Treating Cushing’s syndrome with a ‘block-replacement’ approach, with suppression of endogenous steroidogenesis and supplementation of corticosteroid requirements, is an approach that should be considered, especially in severe or cyclic disease. The use of this method might decrease the need for monitoring and reduce the occurrence of adrenal insufficiency (7). Our patient was on treatment with ketoconazole, which was interrupted at initial presentation and then restarted under the coverage of a hydrocortisone stress regimen. Ketoconazole was chosen because of its availability. Advantages of ketoconazole over metyrapone include its antifungal activity with the potential for prevention of invasive pulmonary fungal infections, as well as its antiandrogen action (especially in female patients) and subsequent inhibition of TMPRSS2 expression (10). Regular monitoring of the liver function (every month for the first 3 months, at therapy initiation or dose increase) is necessary. Caution is needed due to its inhibition of multiple cytochrome P450 enzymes (including CYP3A4) and subsequently greater risk of drug-drug interactions vs metyrapone (710). Another disadvantage of ketoconazole is the need for oral administration. In our patient, ketoconazole was delivered through a nasogastric tube. i.v. etomidate is an alternative in case of an unavailable enteral route.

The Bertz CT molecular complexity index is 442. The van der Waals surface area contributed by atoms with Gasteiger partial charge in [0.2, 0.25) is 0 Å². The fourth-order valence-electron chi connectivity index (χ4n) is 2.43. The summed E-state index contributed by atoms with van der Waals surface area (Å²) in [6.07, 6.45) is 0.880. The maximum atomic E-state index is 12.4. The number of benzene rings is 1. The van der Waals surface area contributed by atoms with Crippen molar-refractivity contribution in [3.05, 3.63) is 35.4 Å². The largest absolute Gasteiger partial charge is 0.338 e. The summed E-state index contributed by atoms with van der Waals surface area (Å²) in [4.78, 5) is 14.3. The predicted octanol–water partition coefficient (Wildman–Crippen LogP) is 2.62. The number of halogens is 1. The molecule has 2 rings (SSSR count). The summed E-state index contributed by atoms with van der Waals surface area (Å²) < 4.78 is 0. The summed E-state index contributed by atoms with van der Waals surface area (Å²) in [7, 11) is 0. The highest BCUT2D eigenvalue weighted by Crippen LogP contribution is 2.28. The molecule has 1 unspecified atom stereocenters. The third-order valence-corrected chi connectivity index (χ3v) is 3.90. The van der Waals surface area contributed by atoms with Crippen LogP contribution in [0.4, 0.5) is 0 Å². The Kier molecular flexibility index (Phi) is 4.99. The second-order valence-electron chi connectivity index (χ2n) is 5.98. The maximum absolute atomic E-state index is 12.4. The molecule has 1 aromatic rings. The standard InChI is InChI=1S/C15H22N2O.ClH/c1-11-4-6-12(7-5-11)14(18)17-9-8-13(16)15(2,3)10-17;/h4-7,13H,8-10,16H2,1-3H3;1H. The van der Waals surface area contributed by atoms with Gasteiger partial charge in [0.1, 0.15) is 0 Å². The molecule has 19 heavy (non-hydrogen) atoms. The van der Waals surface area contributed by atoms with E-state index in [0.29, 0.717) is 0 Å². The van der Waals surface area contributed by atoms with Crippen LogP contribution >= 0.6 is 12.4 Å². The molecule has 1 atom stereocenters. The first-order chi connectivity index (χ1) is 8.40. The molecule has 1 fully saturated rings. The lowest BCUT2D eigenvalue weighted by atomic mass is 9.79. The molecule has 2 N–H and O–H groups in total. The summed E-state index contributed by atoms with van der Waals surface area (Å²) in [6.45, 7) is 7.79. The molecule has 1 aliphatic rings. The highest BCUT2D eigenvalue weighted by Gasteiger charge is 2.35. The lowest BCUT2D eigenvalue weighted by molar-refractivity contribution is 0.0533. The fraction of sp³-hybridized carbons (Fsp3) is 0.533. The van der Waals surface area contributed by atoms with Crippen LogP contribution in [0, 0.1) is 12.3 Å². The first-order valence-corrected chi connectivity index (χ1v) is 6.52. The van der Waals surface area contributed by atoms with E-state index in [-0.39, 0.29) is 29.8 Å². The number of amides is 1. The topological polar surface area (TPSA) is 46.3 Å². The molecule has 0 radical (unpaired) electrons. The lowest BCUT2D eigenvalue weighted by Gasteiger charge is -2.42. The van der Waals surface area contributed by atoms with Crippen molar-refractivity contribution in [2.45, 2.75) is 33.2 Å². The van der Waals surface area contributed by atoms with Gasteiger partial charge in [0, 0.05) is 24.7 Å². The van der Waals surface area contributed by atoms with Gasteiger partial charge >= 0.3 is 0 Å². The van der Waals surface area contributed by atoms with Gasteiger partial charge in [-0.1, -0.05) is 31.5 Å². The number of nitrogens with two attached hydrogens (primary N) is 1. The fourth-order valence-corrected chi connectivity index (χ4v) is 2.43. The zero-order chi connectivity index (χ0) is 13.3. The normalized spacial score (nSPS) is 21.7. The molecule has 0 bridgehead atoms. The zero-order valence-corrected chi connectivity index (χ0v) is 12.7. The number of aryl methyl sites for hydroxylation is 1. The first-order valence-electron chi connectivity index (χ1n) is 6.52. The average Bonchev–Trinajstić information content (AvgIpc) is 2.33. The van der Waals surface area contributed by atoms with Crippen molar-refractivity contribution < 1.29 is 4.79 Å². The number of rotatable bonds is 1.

Finally, as a general point, the first-line treatment of a patient with a novel diagnosis of Cushing’s disease is transsphenoidal surgery. Recent endocrine recommendations pointed out the possibility of initial disease control with steroidogenesis inhibitors in patients without an indication for urgent intervention during a high prevalence of COVID-19 (7). This would allow the optimalization of metabolic parameters; emphasizing that the short-to mid-term prognosis is related to the cortisol excess and not its cause. Surgery could then be postponed until the health situation allows for safe elective surgery (7). This decision depends of course on the evolution of COVID-19 and the healthcare system in each country and should be closely monitored by policymakers and physicians.